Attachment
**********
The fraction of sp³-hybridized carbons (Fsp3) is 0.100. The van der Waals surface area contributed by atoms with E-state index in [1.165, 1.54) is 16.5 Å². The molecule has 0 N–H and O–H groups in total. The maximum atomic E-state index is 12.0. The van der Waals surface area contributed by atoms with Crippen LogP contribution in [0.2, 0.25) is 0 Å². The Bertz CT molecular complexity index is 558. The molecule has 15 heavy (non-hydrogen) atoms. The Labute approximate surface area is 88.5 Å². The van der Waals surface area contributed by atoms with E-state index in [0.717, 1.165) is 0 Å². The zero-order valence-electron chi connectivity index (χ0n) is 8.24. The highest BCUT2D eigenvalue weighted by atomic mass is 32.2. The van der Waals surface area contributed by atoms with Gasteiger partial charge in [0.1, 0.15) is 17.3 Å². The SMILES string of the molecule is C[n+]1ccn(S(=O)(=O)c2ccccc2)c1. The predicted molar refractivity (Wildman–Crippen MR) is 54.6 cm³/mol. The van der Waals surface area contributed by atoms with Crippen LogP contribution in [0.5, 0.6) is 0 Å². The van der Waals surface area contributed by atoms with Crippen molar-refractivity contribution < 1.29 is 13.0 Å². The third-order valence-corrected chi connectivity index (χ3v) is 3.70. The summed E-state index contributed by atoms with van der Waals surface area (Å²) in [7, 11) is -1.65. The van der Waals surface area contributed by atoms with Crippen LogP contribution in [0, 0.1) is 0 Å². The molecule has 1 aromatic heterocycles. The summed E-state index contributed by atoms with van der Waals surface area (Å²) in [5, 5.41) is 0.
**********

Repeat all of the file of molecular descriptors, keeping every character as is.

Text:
The fraction of sp³-hybridized carbons (Fsp3) is 0.100. The van der Waals surface area contributed by atoms with E-state index in [1.165, 1.54) is 16.5 Å². The molecule has 0 N–H and O–H groups in total. The maximum atomic E-state index is 12.0. The van der Waals surface area contributed by atoms with Crippen LogP contribution in [0.2, 0.25) is 0 Å². The Bertz CT molecular complexity index is 558. The molecule has 15 heavy (non-hydrogen) atoms. The Labute approximate surface area is 88.5 Å². The van der Waals surface area contributed by atoms with E-state index in [0.717, 1.165) is 0 Å². The zero-order valence-electron chi connectivity index (χ0n) is 8.24. The highest BCUT2D eigenvalue weighted by atomic mass is 32.2. The van der Waals surface area contributed by atoms with Gasteiger partial charge in [0.1, 0.15) is 17.3 Å². The SMILES string of the molecule is C[n+]1ccn(S(=O)(=O)c2ccccc2)c1. The predicted molar refractivity (Wildman–Crippen MR) is 54.6 cm³/mol. The van der Waals surface area contributed by atoms with Crippen LogP contribution in [0.5, 0.6) is 0 Å². The van der Waals surface area contributed by atoms with Crippen molar-refractivity contribution < 1.29 is 13.0 Å². The third-order valence-corrected chi connectivity index (χ3v) is 3.70. The summed E-state index contributed by atoms with van der Waals surface area (Å²) in [7, 11) is -1.65. The van der Waals surface area contributed by atoms with Crippen LogP contribution in [0, 0.1) is 0 Å². The molecule has 1 aromatic heterocycles. The summed E-state index contributed by atoms with van der Waals surface area (Å²) in [5, 5.41) is 0.